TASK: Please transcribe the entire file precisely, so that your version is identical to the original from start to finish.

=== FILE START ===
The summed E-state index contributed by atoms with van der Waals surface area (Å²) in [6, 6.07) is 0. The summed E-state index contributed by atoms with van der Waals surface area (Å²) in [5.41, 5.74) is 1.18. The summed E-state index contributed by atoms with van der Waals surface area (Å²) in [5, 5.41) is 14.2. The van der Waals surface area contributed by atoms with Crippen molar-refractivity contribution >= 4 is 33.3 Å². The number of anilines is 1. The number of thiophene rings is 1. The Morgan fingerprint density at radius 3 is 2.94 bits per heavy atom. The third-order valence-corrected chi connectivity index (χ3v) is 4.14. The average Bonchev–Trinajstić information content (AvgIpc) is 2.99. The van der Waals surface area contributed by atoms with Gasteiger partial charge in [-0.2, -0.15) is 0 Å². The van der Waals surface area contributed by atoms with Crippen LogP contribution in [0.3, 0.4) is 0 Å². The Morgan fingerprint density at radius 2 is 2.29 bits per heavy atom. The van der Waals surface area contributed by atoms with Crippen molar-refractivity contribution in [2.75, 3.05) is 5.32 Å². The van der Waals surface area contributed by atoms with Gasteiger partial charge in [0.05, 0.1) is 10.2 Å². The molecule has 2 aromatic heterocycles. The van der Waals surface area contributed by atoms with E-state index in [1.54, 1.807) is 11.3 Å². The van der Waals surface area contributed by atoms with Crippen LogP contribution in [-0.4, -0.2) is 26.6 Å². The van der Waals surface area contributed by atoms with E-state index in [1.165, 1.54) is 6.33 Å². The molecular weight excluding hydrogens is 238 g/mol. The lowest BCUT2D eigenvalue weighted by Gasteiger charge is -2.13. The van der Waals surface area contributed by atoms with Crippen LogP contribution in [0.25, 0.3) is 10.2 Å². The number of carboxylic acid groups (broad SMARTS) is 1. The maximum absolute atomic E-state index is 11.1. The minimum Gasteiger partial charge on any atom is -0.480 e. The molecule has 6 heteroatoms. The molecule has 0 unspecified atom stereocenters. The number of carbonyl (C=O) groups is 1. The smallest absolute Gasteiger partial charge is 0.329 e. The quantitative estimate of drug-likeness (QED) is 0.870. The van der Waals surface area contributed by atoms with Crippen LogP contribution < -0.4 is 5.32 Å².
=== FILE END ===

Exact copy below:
The summed E-state index contributed by atoms with van der Waals surface area (Å²) in [6, 6.07) is 0. The summed E-state index contributed by atoms with van der Waals surface area (Å²) in [5.41, 5.74) is 1.18. The summed E-state index contributed by atoms with van der Waals surface area (Å²) in [5, 5.41) is 14.2. The van der Waals surface area contributed by atoms with Crippen molar-refractivity contribution >= 4 is 33.3 Å². The number of anilines is 1. The number of thiophene rings is 1. The Morgan fingerprint density at radius 3 is 2.94 bits per heavy atom. The third-order valence-corrected chi connectivity index (χ3v) is 4.14. The average Bonchev–Trinajstić information content (AvgIpc) is 2.99. The van der Waals surface area contributed by atoms with Gasteiger partial charge in [-0.2, -0.15) is 0 Å². The van der Waals surface area contributed by atoms with Crippen LogP contribution in [0.3, 0.4) is 0 Å². The Morgan fingerprint density at radius 2 is 2.29 bits per heavy atom. The van der Waals surface area contributed by atoms with Crippen molar-refractivity contribution in [2.75, 3.05) is 5.32 Å². The van der Waals surface area contributed by atoms with Gasteiger partial charge in [0.05, 0.1) is 10.2 Å². The molecule has 2 aromatic heterocycles. The van der Waals surface area contributed by atoms with E-state index in [1.54, 1.807) is 11.3 Å². The van der Waals surface area contributed by atoms with Crippen LogP contribution in [-0.4, -0.2) is 26.6 Å². The van der Waals surface area contributed by atoms with E-state index in [1.165, 1.54) is 6.33 Å². The molecular weight excluding hydrogens is 238 g/mol. The lowest BCUT2D eigenvalue weighted by Gasteiger charge is -2.13. The van der Waals surface area contributed by atoms with Crippen LogP contribution in [0.25, 0.3) is 10.2 Å². The number of carboxylic acid groups (broad SMARTS) is 1. The maximum absolute atomic E-state index is 11.1. The minimum Gasteiger partial charge on any atom is -0.480 e. The molecule has 6 heteroatoms. The molecule has 0 unspecified atom stereocenters. The number of carbonyl (C=O) groups is 1. The smallest absolute Gasteiger partial charge is 0.329 e. The quantitative estimate of drug-likeness (QED) is 0.870. The van der Waals surface area contributed by atoms with Crippen LogP contribution < -0.4 is 5.32 Å².